The Walk on Washington for Jobs and Freedom

By Jay90!
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    1954: Brown v. Board of Education: The Supreme Court ruled that racial segregation in public schools was unconstitutional, sparking the Civil Rights Movement. 1955: Montgomery Bus Boycott: Rosa Parks' refusal to give up her seat to a white passenger sparked a year-long boycott, led by the Montgomery Improvement Association (MIA) with Martin Luther King Jr. at its helm.
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    Early 1960s

    1960: Student Nonviolent Coordinating Committee (SNCC) is founded by young activists, including Ella Baker, to coordinate sit-ins and other nonviolent protests. 1961: Freedom Rides: Activists, including members of the Congress of Racial Equality (CORE), rode buses through the South to challenge segregation on interstate buses. 1962: James Meredith becomes the first African American to enroll at the University of Mississippi, supported by the NAACP and local activists.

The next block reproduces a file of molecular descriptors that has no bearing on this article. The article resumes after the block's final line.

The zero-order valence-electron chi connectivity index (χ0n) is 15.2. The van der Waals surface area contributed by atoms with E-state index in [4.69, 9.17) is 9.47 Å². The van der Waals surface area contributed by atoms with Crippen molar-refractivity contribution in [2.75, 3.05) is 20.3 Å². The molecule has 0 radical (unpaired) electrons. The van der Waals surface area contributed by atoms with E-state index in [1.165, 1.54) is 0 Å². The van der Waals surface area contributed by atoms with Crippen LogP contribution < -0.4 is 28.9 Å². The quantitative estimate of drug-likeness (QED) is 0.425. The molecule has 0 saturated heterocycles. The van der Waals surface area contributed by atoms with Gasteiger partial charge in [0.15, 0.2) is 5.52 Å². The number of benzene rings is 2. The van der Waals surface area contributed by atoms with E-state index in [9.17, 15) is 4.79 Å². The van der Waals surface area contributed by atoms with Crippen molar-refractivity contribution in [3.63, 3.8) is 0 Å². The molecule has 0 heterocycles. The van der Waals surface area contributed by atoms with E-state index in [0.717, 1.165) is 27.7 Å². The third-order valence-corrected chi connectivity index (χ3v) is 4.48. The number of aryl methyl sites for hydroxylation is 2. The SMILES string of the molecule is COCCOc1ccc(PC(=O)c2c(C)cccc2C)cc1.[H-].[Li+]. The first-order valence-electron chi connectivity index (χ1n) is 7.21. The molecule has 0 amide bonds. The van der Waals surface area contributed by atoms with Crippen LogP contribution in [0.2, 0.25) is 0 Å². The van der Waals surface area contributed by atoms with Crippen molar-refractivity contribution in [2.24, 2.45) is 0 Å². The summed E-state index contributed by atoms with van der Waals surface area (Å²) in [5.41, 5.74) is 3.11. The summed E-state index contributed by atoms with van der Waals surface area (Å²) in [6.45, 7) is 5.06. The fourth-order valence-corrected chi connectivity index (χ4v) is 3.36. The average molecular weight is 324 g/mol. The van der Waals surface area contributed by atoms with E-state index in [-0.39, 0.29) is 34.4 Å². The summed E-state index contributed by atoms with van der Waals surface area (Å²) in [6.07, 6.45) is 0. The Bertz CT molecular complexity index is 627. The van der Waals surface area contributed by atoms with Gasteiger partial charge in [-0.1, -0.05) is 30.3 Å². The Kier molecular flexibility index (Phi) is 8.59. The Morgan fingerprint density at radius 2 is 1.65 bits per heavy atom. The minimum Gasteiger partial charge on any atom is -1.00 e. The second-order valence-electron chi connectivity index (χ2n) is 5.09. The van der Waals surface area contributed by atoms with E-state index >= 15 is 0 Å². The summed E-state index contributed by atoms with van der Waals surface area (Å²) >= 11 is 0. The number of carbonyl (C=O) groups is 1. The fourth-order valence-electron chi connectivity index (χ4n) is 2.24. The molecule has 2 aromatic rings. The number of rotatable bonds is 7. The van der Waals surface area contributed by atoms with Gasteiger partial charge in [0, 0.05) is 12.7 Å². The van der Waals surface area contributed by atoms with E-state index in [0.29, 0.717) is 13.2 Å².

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    April: Birmingham Campaign: Led by the Southern Christian Leadership Conference (SCLC) and local activists. June: Medgar Evers, a prominent civil rights activist, is assassinated in Jackson, Mississippi, sparking national outrage. August: March on Washington for Jobs and Freedom: Organized by a coalition of civil rights, labor, and religious organizations.
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    The Aftermath

    1964: Civil Rights Act: President Lyndon B. Johnson signed the Civil Rights Act into law, prohibiting discrimination based on race, color, religion, sex, or national origin. 1965: Selma to Montgomery March: Led by MLK Jr., John Lewis, and others, this march aimed to demand voting rights and resulted in the Voting Rights Act later that year.